(June 26, 2020) April was not a good month for Worcester County workers. It even might have been one of the worst in several decades, according to unemployment statistics compiled by the state.
Worcester County’s unemployment rate for April was at 22.8 percent, while it was only at 9.4 percent in March. Kathryn Gordon, Worcester County economic development director, said that Worcester’s unemployment rate is usually around eight percent in April.
Unemployment rates across the country have skyrocketed as businesses temporarily, and in some cases, permanently, closed due to the coronavirus pandemic.
Worcester has the highest unemployment rate of all Maryland counties, which Gordon said is a result of its seasonal nature.
“A lot of our businesses that are open for the summer are just getting ready, opening up, getting everything straight,” Gordon said.
Although Worcester has the highest rate, other county rates have increased much more, with some tripling.
“As much as we don’t like our unemployment rate, it would seem that it’s a little bit of a benefit of ours that many of the businesses had not opened yet, so therefore they weren’t laying off any employees; they just had to delay the hiring of employees,” Gordon said.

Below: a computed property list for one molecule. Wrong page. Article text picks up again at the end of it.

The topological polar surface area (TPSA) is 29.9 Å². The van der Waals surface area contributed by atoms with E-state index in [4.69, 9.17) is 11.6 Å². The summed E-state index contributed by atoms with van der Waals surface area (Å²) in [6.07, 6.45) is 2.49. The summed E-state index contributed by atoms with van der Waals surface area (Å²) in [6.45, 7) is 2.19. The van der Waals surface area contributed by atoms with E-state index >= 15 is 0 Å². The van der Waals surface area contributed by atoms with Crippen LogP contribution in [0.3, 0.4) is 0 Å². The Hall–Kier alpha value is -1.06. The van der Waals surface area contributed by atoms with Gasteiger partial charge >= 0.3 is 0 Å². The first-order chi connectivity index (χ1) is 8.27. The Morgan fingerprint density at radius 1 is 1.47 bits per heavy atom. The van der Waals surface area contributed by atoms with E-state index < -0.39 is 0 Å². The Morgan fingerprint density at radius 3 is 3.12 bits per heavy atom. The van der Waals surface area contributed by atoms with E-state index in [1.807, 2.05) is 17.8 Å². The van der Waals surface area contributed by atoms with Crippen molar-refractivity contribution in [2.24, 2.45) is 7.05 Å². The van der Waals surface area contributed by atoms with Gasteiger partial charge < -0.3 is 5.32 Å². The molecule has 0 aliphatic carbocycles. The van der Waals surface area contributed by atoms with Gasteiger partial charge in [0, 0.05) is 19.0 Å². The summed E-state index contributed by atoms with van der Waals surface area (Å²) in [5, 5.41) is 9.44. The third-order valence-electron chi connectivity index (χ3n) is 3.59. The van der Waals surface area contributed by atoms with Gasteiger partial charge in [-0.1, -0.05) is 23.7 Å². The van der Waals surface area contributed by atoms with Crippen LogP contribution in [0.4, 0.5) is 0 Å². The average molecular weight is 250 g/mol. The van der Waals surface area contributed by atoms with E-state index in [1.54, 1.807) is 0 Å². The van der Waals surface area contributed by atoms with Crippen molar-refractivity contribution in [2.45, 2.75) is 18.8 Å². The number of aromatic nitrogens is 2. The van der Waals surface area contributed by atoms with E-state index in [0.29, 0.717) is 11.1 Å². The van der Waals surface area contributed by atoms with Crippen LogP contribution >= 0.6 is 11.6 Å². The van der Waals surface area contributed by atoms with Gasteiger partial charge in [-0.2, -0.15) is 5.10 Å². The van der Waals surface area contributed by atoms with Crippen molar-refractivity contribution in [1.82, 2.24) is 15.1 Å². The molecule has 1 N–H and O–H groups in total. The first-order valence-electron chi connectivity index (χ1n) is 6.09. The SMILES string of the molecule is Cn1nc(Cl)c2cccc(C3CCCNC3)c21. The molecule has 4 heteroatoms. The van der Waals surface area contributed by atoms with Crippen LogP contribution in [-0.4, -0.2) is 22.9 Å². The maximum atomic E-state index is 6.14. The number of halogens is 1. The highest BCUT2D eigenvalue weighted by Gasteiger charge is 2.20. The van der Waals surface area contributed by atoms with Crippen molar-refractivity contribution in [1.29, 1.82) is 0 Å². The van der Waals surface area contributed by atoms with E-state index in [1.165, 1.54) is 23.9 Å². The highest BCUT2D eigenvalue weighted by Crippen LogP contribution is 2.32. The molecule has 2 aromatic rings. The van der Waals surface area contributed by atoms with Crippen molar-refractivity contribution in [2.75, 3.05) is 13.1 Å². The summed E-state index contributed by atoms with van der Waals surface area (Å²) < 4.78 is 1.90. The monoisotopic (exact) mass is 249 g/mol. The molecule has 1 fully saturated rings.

As for the state as a whole, Maryland had an unemployment rate of 9.8 percent in April and 9.7 percent in May, about three times the normal rate. The rates for May have not yet been broken down by individual counties, but Gordon said it’s likely that Worcester’s unemployment has decreased.
She attributes this to the recent re-openings for indoor dining at restaurants, casinos, malls and amusement parks.
“With re-opening and having a larger capacity for customers to come in, it does need to have additional employees,” Gordon said. “I would think that our unemployment rate would decrease. How much of course, we don’t know.”
She sees Worcester’s economy slowly but surely making a comeback. Most of this started when the travel restrictions were lifted and the Ocean City Boardwalk and beach opened to visitors.
“A lot of our visitors that come every year with their families are still coming,” Gordon said. “They may have delayed a little bit, but they’re coming. They’re still supporting our businesses, they’re still going out to eat or shopping in our stores.”
Gordon said it’s difficult to predict how long Worcester’s economy will feel the effects of the pandemic.
“It really does depend on the continuing of the decreases of the hospitalizations and decreases in the positive cases that are happening, whether or not a second wave would come,” Gordon said. “I know that Worcester County, all the businesses that are here, are doing their part in making sure that they are implementing best practices to keep the physical distancing of their customers.”
She added that visitors and residents are also doing their best to mitigate a spike in cases or a second wave.
“Our community is very supportive of our businesses here and want to get back to some semblance of normal,” Gordon said. “We’re all doing our part to make sure that we can get there.”